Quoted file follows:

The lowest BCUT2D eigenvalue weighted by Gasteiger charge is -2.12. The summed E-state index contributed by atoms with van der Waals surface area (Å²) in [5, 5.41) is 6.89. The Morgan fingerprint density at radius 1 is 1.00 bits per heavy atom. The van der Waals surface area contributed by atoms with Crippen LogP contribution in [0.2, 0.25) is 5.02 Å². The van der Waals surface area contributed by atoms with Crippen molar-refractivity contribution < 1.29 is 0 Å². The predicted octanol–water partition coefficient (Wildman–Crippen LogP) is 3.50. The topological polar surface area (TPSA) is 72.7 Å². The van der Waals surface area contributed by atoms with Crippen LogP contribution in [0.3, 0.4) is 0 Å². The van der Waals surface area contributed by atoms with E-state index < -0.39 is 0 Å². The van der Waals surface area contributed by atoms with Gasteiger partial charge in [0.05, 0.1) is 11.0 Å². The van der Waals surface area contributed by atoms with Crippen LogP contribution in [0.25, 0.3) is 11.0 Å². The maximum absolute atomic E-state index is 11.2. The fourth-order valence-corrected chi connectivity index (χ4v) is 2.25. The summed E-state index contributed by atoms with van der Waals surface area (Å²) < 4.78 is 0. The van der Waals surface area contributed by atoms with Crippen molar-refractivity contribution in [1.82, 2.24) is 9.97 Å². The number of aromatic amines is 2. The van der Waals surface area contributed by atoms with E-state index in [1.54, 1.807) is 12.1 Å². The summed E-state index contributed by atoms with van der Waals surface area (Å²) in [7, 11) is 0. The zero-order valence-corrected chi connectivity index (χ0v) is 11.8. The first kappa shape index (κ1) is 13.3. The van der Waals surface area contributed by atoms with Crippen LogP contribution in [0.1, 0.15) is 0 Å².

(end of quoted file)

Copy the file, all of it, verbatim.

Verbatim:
The lowest BCUT2D eigenvalue weighted by Gasteiger charge is -2.12. The summed E-state index contributed by atoms with van der Waals surface area (Å²) in [5, 5.41) is 6.89. The Morgan fingerprint density at radius 1 is 1.00 bits per heavy atom. The van der Waals surface area contributed by atoms with Crippen LogP contribution in [0.2, 0.25) is 5.02 Å². The van der Waals surface area contributed by atoms with Crippen molar-refractivity contribution < 1.29 is 0 Å². The predicted octanol–water partition coefficient (Wildman–Crippen LogP) is 3.50. The topological polar surface area (TPSA) is 72.7 Å². The van der Waals surface area contributed by atoms with Crippen LogP contribution in [0.3, 0.4) is 0 Å². The van der Waals surface area contributed by atoms with E-state index < -0.39 is 0 Å². The van der Waals surface area contributed by atoms with Gasteiger partial charge in [0.05, 0.1) is 11.0 Å². The van der Waals surface area contributed by atoms with Crippen LogP contribution in [0.25, 0.3) is 11.0 Å². The maximum absolute atomic E-state index is 11.2. The fourth-order valence-corrected chi connectivity index (χ4v) is 2.25. The summed E-state index contributed by atoms with van der Waals surface area (Å²) < 4.78 is 0. The van der Waals surface area contributed by atoms with Crippen molar-refractivity contribution in [1.82, 2.24) is 9.97 Å². The number of aromatic amines is 2. The van der Waals surface area contributed by atoms with E-state index in [1.54, 1.807) is 12.1 Å². The summed E-state index contributed by atoms with van der Waals surface area (Å²) in [7, 11) is 0. The zero-order valence-corrected chi connectivity index (χ0v) is 11.8. The first kappa shape index (κ1) is 13.3. The van der Waals surface area contributed by atoms with Crippen LogP contribution in [0.1, 0.15) is 0 Å².